16 March 2011

MSF Oddities: Captain Power and the Soldiers of the Future!


 Since the genre of military sci-fi is so wide, and often warfare is a good backdrop, writers use future warfare to frame their fictional works. In the world of military sci-fi, there are times when an oddity is born, and the oddest of the odd in the realm of military sci-fi is....CAPTAIN POWER AND THE SOLDIERS OF THE FUTUREThis syndicated hour-long TV show ran for 22 episodes from 1987 to 1988, and was aimed at both kids and adults. The show also was groundbreaking in having a line of toys that interacted with embedded IR signals from the TV show. When a evil robot would fire at you, it was possible for your fighter to react to the blast. Heady stuff in those days. The show was rumored to cost one million dollars, and since the show's backdrop was a post-apocalyptic future where machines hunt humans, it caused advertisers to stay away. Captain Power and the Soldiers of Future died after one season, despite planning for a second. Today, the show is barely remembered...expect for people like me that were kids at the time of the original airing

The Plot of Captain Power
Yep...it was the 1980's...
At the beginning of every of the 22 episodes of Captain Power was the line: "Earth, 2147. The legacy of the Metal Wars, where man fought machines—and machines won"
In 2132, mankind had developed armies of bio-Mechs cybernetic soldiers that saved flesh and blood soldiers from the horrors of war, (like the ABC Warriors comic), however, this only increased warfare. In response, Dr. Power and Dr. Lyman Taggert, working on a supercomputer called OverMind to control the legions of bio-mechs and stop these wars. OverMind required human brain patterns to work, so Dr. Taggert submitted himself, and then the old quest-for-robotic-prefection plot device breaks out, and Taggert uses OverMind to unleash the Bio-Mech armies on mankind. For 15 years, the humans waged a losing war against OverMind's machines, Dr.Power, feeling gilt for the Metal Wars, developed prototype Power-Suit that would change one soldier into a fully armored warrior that could take more punishment than a typical soldier.
But it was too late. OverMind  been successfully in wiping most of humanity, while  Dr. Power hid away in a mountain stronghold, developing the new Power-Suit technology for a underground resistance movement that was later led by his son. Dr.Power was killed while trying to rescue his son, and Dr. Taggert was wounded. OverMind turned the fallen Taggert into a cryborg, called Lord Dread (HAHA). Some fifteen years later, Captain Johnathan Power leads a small group of five humans equipped with the Power-Suits with a few fighters and a rather cool jumpshuttle on a quest to stop OverMind and rescue as many of the surviving human race, all while looking rad.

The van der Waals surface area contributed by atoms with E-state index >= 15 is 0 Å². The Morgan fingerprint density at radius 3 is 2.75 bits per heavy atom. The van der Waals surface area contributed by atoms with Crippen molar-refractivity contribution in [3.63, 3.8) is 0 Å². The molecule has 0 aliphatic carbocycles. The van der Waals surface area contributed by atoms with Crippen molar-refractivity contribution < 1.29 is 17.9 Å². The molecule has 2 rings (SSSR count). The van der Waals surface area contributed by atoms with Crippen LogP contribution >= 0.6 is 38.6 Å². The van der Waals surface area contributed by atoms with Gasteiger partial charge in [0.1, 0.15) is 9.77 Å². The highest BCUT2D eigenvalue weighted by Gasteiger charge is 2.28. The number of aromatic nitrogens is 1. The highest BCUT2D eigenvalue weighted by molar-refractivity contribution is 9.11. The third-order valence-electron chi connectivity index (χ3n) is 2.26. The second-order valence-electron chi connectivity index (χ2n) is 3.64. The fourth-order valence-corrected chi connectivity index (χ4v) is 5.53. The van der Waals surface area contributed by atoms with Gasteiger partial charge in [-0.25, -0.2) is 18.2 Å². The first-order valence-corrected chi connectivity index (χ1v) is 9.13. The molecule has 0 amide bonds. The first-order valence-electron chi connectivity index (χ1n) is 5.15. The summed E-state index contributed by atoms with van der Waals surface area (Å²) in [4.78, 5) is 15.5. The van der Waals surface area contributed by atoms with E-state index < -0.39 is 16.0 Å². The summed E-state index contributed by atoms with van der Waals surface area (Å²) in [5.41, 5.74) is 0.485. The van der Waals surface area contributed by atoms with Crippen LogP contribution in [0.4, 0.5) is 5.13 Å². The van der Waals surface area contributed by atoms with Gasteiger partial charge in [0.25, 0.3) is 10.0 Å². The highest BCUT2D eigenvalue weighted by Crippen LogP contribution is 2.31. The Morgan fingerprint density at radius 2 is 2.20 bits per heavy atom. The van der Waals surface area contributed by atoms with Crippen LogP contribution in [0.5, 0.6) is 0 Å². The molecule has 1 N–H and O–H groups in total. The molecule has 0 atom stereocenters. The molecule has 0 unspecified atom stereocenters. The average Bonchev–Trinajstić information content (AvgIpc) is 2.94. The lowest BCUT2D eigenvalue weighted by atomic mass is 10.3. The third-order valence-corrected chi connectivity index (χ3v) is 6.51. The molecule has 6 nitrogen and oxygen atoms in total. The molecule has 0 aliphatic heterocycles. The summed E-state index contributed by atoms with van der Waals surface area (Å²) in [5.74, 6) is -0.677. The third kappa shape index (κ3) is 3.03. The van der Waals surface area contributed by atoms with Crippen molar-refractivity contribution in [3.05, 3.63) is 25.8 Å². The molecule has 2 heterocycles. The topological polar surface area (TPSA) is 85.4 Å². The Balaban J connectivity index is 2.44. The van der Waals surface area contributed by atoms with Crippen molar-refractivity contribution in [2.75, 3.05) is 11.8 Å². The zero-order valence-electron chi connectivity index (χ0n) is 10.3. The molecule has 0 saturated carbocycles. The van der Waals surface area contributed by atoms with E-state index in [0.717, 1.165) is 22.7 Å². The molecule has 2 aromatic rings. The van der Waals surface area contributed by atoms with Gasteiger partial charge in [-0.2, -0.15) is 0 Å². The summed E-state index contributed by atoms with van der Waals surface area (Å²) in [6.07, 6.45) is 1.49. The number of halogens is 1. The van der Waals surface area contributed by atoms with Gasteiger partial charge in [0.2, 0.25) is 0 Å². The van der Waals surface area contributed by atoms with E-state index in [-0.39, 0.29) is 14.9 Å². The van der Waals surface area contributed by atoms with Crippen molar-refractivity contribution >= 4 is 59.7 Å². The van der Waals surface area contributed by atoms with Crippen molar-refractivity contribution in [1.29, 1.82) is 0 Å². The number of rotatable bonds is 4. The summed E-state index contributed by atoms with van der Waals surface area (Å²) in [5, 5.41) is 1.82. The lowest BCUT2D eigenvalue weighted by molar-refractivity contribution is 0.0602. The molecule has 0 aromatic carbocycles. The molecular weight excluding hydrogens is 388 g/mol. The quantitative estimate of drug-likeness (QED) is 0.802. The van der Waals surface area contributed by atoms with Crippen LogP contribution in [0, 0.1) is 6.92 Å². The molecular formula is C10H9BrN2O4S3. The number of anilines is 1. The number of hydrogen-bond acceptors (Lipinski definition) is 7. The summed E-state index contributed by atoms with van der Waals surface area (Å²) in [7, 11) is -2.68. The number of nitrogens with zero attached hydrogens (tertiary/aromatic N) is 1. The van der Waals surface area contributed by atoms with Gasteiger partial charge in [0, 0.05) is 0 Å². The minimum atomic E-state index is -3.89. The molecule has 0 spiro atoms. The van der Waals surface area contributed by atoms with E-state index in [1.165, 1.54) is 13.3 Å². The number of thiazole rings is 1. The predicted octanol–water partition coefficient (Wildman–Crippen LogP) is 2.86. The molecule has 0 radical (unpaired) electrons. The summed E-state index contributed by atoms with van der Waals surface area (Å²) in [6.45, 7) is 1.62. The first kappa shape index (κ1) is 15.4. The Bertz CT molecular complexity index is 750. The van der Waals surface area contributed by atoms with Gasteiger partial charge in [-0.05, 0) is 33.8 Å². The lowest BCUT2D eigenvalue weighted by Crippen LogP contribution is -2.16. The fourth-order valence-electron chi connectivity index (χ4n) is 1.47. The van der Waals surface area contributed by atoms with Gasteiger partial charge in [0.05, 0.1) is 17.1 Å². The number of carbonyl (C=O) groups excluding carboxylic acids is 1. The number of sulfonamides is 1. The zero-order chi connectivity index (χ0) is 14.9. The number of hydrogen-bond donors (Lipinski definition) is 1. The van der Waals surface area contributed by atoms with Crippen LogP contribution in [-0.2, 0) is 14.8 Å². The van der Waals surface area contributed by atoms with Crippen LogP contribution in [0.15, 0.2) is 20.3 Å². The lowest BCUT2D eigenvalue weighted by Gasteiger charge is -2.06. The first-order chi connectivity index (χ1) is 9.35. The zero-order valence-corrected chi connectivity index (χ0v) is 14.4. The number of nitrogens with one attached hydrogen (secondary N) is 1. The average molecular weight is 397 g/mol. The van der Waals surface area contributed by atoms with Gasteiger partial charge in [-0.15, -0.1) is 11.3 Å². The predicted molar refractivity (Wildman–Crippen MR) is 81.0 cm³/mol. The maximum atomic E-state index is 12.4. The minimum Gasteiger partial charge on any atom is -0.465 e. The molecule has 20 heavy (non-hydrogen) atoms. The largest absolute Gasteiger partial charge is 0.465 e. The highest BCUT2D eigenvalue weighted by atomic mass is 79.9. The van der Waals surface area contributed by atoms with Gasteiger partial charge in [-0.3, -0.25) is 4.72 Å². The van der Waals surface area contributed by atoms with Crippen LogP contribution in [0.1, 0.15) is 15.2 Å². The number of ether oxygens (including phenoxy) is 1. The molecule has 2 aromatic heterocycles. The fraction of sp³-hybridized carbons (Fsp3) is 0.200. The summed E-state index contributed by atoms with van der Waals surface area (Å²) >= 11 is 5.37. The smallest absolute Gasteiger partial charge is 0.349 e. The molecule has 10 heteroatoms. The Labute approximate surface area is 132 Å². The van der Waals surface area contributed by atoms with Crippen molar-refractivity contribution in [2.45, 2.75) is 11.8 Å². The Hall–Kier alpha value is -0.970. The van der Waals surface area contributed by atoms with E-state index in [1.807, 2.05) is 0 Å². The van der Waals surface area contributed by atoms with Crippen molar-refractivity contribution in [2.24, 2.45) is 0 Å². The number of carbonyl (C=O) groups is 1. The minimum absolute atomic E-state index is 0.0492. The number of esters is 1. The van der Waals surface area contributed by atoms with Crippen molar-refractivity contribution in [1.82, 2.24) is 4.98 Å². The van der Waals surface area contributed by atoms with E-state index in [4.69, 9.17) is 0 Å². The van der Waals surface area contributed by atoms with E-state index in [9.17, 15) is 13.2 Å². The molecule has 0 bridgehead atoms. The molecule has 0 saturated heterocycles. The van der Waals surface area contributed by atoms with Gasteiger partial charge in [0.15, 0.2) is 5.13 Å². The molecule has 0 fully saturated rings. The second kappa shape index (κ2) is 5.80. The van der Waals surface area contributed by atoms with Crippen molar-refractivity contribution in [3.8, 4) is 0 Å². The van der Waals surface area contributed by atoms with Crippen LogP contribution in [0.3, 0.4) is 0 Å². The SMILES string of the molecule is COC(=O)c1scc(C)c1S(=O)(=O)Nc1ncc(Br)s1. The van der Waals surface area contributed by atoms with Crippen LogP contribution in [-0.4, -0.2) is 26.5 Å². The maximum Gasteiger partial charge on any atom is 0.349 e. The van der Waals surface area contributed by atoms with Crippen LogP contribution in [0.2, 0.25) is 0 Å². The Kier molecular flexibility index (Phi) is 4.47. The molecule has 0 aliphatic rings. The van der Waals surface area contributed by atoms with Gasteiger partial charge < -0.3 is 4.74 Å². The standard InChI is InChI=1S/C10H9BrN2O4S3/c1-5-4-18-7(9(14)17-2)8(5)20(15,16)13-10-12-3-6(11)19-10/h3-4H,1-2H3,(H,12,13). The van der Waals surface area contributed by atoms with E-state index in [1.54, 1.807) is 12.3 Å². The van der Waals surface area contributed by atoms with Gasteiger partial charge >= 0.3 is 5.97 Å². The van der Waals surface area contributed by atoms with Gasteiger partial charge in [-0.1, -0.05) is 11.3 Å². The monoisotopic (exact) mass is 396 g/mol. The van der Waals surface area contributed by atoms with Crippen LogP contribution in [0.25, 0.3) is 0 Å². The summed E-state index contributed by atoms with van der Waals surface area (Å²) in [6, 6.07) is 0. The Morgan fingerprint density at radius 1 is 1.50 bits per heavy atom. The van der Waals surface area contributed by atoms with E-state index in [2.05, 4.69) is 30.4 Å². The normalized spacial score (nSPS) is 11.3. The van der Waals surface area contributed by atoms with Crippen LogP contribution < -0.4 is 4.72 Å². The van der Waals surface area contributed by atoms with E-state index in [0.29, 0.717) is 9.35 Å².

The Historical Context of Captain Power
This is a time period I remember well, in 1987 I was 11, and I thought Captain Power was cool because of its tie to The Terminator. At the time Captain Power aired, the children of my generation were obsessed with their NES, and playing Lazer Tag games, while watching really bad post-nuclear wasteland movies, and oddly, Captain Power attempted to tap into all of that, along with the healthy boys toy market with the cutting-edge interactive toys of the series. Also at this time, there were still independent TV stations thhat were outside the big three, and Captain Power was a way for these local stations to have a first run show via syndication, which at the same time, ST: TNG was also successful using the same idea. However, Captain Power was not The Next Generation

The Horror...the horror...
Sounds cool, huh?Well, it wasn't. Despite the creator of the show was also the creator of Babylon 5, the show suffered from terrible writing, dialog, acting, special effects, and a simple lack of understand of military tactics (hello, gold armor, anyone?!). It was like someone took the basic ideas from Terminator and twisted it into a pure mess. It really was a shame, too, Captain Power could have been what the last few Terminator movies should have been, all about the dark future and the desperate war against the machines. As a kid, in 1987, that name and concept of the Metal Wars was so cool, but watching the show today on youtube, it was painfully bad. That's a real shame that the series never lived up to the promise of a live-action dark Terminator future TV show.


Why Captain Power didn't work....
The Ad that was in 1987 comic books
1. Four words: Post-Apocalyptic Kid's Show.

2. Cheesy. Captain Power was supposed to work on several levels, were kids and parents could enjoy the same show. Right. If you have seen what the show looked like, and the painfully dialog, then you know why that this failed with parents.

3. Being too violent. One has to remember that in the 1980's, government was concerned with family values (remember the trial of Judes Priest), and having a show with post-apocalyptic soldiers shot at your kid, who had IR gun, scared the morality police. The show was actually used  as a example for the protest over violence in kid's shows. This hurt Captain Power right in the wallet.

4. The toys didn't work. Recently GT4.com tested the Captain Power fighter with the old VHS tape training sessions, and frankly, it just didn't work. That was my experience with the system back in the day, when my friend and I tried to use it. If the gimmick to get kids to buy the expensive toy didn't work, than it is doomed to failure, along with the expensive show.

Here's the link:
http://www.g4tv.com/videos/20520/your-childhood-sucked-captain-power/ 

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2 comments:

  1. I thought the flashing strobe effects gave kids seizures?

    ReplyDelete
  2. I've never heard if this happened, like what occurred in Japan during that Pokemon episode. But I could see how.

    ReplyDelete